Perhaps people should turn their attention away from the NSA and toward their employers:

Rather than the rise of alternative corporate forms, we are now witnessing the discreet return of the scientific management style, only now with even greater scientific scrutiny of bodies, movement, and performance. The front line in worker performance evaluation has shifted into bodily-monitoring devices, heart-rate monitoring, and sharing of real-time health data, for analysis of stress risks. Strange to say, the notion of what represents a good worker has gone full circle since the 1870s, from the origins of ergonomic fatigue studies, through psychology, psychosomatic medicine and back to the body once more. Perhaps the managerial cult of optimization just needs something tangible to cling onto.

Studying happiness (and related concepts like life satisfaction and well-being) is its own academic subfield – see earlier posts here and here. And governments are very interested in well-being as well with measures like Gross National Happiness from Bhutan and regular reports about the happiest countries on earth.

All of this reminds me of sociologist Arlie Hochschild’s research on “emotion work” in relationships to keep them going and “emotion labor” in jobs that require a consistent cheerfulness or happiness as part of the routine. This would include a lot of service and retail jobs where employees regularly interact with customers and need to present an upbeat image. This is not easy to do and can be quite draining.

And what might Marx say about this – capitalism goes out not with a revolution but rather with indifference and apathy?

More Americans living on $2 a day

A sociologist finds more Americans suffering extreme poverty:

The number of U.S. residents who are struggling to survive on just $2 a day has more than doubled since 1996, placing 1.5 million households and 3 million children in this desperate economic situation. That’s according to “$2.00 a Day: Living on Almost Nothing in America,” a book from publisher Houghton Mifflin Harcourt that will be released on Sept. 1…

“Most of us would say we would have trouble understanding how families in the county as rich as ours could live on so little,” said author Kathryn Edin, who spoke on a conference call to discuss the book, which she wrote with Luke Shaefer. Edin is the Bloomberg Distinguished Professor of Sociology at Johns Hopkins University. “These families, contrary to what many would expect, are workers, and their slide into poverty is a failure of the labor market and our safety net, as well as their own personal circumstances.”…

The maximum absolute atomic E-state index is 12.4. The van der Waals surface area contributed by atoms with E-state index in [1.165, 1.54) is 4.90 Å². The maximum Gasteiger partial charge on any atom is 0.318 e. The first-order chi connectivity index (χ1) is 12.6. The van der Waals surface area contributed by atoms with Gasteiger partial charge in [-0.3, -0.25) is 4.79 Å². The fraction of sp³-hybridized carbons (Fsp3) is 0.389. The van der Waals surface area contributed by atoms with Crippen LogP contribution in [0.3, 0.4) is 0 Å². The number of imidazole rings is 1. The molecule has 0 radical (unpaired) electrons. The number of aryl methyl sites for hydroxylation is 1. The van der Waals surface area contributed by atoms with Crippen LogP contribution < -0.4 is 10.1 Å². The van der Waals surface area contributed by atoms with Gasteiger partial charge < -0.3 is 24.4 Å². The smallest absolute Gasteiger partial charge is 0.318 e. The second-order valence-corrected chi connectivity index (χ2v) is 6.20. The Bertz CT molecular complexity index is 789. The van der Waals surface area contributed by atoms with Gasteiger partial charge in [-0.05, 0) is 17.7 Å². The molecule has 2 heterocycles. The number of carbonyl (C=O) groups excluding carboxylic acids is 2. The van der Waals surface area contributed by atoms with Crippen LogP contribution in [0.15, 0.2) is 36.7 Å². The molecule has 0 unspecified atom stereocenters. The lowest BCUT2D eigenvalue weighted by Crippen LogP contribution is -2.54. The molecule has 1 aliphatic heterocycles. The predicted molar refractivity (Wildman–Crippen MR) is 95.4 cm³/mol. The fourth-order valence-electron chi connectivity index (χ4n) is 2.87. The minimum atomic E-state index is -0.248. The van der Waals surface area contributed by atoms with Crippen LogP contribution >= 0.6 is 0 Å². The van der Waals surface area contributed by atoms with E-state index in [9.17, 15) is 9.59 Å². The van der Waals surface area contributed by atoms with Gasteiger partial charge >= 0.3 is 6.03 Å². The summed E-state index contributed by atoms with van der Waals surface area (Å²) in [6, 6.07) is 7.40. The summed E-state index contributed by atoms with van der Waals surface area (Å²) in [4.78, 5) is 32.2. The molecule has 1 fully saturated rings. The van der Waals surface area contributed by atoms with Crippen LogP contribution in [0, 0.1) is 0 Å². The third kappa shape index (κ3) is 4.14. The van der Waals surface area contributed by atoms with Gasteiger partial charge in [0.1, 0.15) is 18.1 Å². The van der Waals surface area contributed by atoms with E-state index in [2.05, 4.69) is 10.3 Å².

“Time and time again, we would constantly see people’s hours cut from week to week,” said Shaefer, associate professor of social work at University of Michigan. “Someone might have 30 hours one week, down to 15 the next and down to 5 after that. We saw people who would remain employed but were down to zero hours. This was incredibly common in this population.”…

Many of the families Edin and Shaefer interviewed saw themselves as workers, the researchers noted. Rather than the negative stereotype of the “welfare queen” created by President Ronald Reagan, the families that are suffering with less than $2 a day want to work and are using self-reliance to get by. That hasn’t stopped the stereotype from proliferating, even though Edin and Shaefer note that extreme poverty in America is an equal-opportunity affliction: It hurts single parents, married couples, white, blacks and Hispanics, as well as rural and urban families.

While this is a small percent of the American population (less than 2% based on the figures cited in this story), Edin is likely right: few Americans could imagine this level of poverty that they would tend to associate with developing countries. And these are often people willing to work but job opportunities are limited.

It will be interesting to see reactions to this. Because of the relatively small numbers as well as the relative powerlessness of poor groups, this could be easy to sweep under the rug. Yet, I would guess many Americans would want something to be done for the poorest members of society even if they vehemently disagree on the means by which to do this. (This article suggests not much is being done in any sector, from government to charities.) I hope I’m not overestimating the compassion of the American people…

“The Saddest Office Cubicles”